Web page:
Monday, September 25, 2017

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VT QOTW

Gauging Confidence in Vikings K Blair Walsh
Image courtesy of Vikings.com

Whether Minnesota Vikings fans like it or not, Blair Walsh is the team’s kicker through 2019. The six-year veteran signed a contract extension last offseason, a deal that made Walsh the fifth-highest paid kicker in the league at the time. His contract, which runs through the 2019 season, pays Walsh $8.75 million over the next four years.

Despite his recent misses and struggles, Walsh is the team’s kicker for the foreseeable future. The decision to award Walsh an extension last year, even after posting the lowest field goal percentage of his career in 2014, has been and will continue to be the focus of debates as the season rolls on.

What we’re here to do is gauge our confidence in Walsh. We’ve seen what he can do — setting rookie records in 2012 — and know that he scored all of Minnesota’s points in last year’s Wild Card loss. And we know that he led the league with 34 made field goals in 2015. But last week’s win over the Tennessee Titans didn’t inspire confidence in the former Georgia Bulldog. With 15 games left in the regular season, I asked the Vikings Territory team:

“How concerned are you with the play of Blair Walsh?”

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Image courtesy of Vikings.com

As the Minnesota Vikings prepare to play the Green Bay Packers in U.S. Bank Stadium this Sunday night, the team has yet to announce to the public who will be starting under center for the Vikings’ second game of the 2016 regular season.

Minnesota has two choices for Sunday — Shaun Hill or Sam Bradford. The choice seems obvious to some that the Vikings should go with the recently acquired Bradford.

But would that really be the best choice?

Each player has both positive and negative reasons to support the argument for why he should or should not start. But if Minnesota’s defense played like they did against the Tennessee Titans last week, it really will not matter who the team’s starting quarterback is.

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The Minnesota Vikings will officially make franchise history on Sunday night by playing the first regular season game ever in U.S. Bank Stadium. That game will be played against, of course, the Green Bay Packers which will mark a new era in an old rivalry.

A New stadium. A prime time event. A heated rivalry. A quarterback conundrum.

What more could you want when it comes to drama and excitement? There is plenty of both and right now we take our weekly glance around the web in search of some of the best links available.

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Minnesota Vikings Darren Wolfson

Darren Wolfson (KSTP/1500 ESPN) joined the show at Blue Door Pub Como to talk some Minnesota Fightin’ Vikings and life as an insider breaking stories and developing sources. We touched on the news surrounding the Teddy Bridgewater injury, what he heard prior to the Sam Bradford blockbuster trade, how long Xavier Rhodes could be out, and when/if certain players will be moved on from this season. *Cough Jarius Wright, Blair Walsh, Jeff Locke*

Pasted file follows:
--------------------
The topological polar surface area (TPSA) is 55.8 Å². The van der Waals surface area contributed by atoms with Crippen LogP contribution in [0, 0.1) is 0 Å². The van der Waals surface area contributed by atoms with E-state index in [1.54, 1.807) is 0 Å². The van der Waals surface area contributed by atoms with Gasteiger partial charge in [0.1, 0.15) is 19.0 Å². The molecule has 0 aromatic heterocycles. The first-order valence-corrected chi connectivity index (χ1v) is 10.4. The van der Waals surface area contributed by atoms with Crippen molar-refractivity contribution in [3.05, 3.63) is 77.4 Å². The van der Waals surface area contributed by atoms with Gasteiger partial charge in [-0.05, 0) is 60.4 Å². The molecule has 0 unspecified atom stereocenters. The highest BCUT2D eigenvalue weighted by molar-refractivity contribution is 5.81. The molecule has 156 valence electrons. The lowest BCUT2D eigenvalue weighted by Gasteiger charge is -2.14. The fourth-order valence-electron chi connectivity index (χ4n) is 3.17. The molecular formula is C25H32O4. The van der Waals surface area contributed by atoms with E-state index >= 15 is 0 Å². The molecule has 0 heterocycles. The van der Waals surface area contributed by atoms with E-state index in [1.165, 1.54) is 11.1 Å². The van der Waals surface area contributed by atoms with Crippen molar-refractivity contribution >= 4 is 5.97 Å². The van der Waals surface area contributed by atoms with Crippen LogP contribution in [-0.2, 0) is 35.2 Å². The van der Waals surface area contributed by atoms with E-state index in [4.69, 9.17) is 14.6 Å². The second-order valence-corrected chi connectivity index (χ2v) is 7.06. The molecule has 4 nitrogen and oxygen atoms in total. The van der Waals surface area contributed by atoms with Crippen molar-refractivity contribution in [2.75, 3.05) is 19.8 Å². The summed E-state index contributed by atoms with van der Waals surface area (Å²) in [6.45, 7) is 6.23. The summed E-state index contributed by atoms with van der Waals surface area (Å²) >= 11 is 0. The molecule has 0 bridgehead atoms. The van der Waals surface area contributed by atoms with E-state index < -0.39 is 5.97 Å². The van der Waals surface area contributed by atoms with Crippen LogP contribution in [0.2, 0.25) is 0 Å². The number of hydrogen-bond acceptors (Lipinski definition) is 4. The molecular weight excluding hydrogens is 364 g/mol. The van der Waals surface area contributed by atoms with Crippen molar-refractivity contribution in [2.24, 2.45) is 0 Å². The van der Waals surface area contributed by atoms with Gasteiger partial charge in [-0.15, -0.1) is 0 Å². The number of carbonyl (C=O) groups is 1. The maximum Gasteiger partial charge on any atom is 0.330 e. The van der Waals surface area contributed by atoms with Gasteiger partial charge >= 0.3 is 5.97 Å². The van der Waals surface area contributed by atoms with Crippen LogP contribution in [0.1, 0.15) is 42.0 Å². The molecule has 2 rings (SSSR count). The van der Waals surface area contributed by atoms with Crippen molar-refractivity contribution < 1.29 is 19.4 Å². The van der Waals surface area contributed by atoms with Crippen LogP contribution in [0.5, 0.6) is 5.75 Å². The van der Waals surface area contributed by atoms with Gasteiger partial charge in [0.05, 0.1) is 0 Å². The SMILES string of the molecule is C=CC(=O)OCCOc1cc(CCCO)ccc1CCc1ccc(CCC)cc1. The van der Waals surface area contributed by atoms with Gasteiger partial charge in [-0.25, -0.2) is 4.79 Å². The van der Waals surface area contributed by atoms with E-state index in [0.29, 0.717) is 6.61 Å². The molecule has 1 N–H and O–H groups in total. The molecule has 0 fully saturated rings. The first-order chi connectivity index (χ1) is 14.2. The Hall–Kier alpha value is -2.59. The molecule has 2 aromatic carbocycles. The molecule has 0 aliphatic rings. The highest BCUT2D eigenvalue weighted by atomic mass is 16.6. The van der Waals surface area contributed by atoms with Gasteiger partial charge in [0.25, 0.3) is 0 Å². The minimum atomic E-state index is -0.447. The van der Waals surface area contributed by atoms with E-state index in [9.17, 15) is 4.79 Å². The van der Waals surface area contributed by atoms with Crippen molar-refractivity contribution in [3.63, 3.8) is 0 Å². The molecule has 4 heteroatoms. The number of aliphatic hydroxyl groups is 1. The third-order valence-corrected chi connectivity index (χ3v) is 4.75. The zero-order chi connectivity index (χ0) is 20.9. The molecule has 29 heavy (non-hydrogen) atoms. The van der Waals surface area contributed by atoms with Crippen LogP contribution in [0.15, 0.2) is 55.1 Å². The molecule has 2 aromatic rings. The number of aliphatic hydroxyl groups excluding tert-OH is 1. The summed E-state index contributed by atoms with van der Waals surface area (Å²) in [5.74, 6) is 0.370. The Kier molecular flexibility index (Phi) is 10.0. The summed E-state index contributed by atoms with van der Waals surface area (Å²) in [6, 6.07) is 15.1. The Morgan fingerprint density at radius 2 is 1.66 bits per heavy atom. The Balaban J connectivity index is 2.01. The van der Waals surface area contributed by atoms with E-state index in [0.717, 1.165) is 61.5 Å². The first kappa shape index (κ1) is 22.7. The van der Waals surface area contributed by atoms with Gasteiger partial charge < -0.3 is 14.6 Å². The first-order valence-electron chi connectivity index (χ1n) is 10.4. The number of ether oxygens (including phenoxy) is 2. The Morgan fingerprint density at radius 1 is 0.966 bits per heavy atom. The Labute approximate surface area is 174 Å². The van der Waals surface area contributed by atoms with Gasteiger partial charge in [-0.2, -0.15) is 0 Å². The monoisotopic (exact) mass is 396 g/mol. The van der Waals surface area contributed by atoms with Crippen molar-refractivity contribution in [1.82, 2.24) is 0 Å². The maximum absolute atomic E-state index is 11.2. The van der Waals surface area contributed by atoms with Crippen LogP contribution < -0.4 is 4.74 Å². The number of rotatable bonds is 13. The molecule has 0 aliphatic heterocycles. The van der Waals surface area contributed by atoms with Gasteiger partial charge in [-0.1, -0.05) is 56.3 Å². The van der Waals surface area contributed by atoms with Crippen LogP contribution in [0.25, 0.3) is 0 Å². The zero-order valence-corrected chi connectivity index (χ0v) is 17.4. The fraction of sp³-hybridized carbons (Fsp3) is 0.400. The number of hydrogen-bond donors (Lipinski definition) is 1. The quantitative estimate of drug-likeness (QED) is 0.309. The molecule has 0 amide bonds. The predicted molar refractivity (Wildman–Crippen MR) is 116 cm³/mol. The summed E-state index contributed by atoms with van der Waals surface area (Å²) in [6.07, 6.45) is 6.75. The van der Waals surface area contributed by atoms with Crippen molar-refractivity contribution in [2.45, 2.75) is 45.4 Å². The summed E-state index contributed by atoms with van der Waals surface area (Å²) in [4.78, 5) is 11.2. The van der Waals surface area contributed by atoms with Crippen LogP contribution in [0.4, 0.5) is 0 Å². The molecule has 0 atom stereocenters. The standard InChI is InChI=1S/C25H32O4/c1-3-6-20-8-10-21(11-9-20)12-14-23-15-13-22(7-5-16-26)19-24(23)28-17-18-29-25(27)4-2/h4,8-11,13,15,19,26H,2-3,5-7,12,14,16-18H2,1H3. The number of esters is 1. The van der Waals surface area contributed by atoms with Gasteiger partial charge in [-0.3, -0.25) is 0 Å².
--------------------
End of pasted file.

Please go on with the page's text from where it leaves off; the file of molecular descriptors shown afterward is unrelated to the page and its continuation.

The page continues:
And oh yeah the Green Bay Packers are coming in for Sunday Night Football and the regular season opening of US Bank Stadium. Lil chatter about that minor thing too.

Get the lowdown from Doogie on The Scoop available on iTunes and PodcastOne.

All that and other “Andy is Deep Throat” chatter on this edition of the Purple FTW! Podcast!

An Andy Carlson Joint

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Image courtesy of vikings.com

The Vikings’ defense produced two scores as Minnesota overcame a slow start to beat the Tennessee Titans 25-16 on Sunday. The Vikings started the 2016 season off right with a good win on the road, but it was the Titans who controlled the red zone in this ball game.

The Titans ran 12 plays (11 pass and 1 run) in the red zone on three possessions which yielded two touchdowns and one field goal.

The Vikings ran 8 plays in the red zone (1 pass and 7 runs) on two possessions manufacturing only one field goal and zero touchdowns.

Red Zone Notes:

The Titans found the red zone first mid-way through the first quarter. Eric Kendricks’ outstanding tackle for loss on second down helped limit the Titans to a 28 yard field goal and a 0-3 advantage.

Early in the second quarter the Vikings had their first opportunity in the red zone. The Titans shut down three consecutive running plays by Adrian Peterson and an Andre Smith holding penalty set up an impossible third-and-24 situation. Blair Walsh’s 37 yard field attempt sailed wide left spoiling a 15 play 56 yard drive.

The Titans did their best red zone work through the air as running back DeMarco Murray caught two touchdowns out of the backfield including a nifty leap over a defender for the score.

The Vikings found the red zone again in the 4th quarter and Norv Turner once again dialed up three consecutive running plays. This time, two handoffs went to Matt Asiata and one to Stefon Digg which also saw very little success. After missing two field goals earlier in the game, Walsh connected on a 30 yard attempted to give the Vikings a 25-10 lead.

Tennessee was focused on stoping Peterson, and not only did they shut down the Vikings’ running attack in the red zone, but they held Peterson to just 31 yards on 19 carries for the entire game.

Quarterback Shaun Hill was effective enough in the passing game to move the chains and sustain some drives. However, after the game he stated that the Vikings will need to do a better job turning drives into points in the future.

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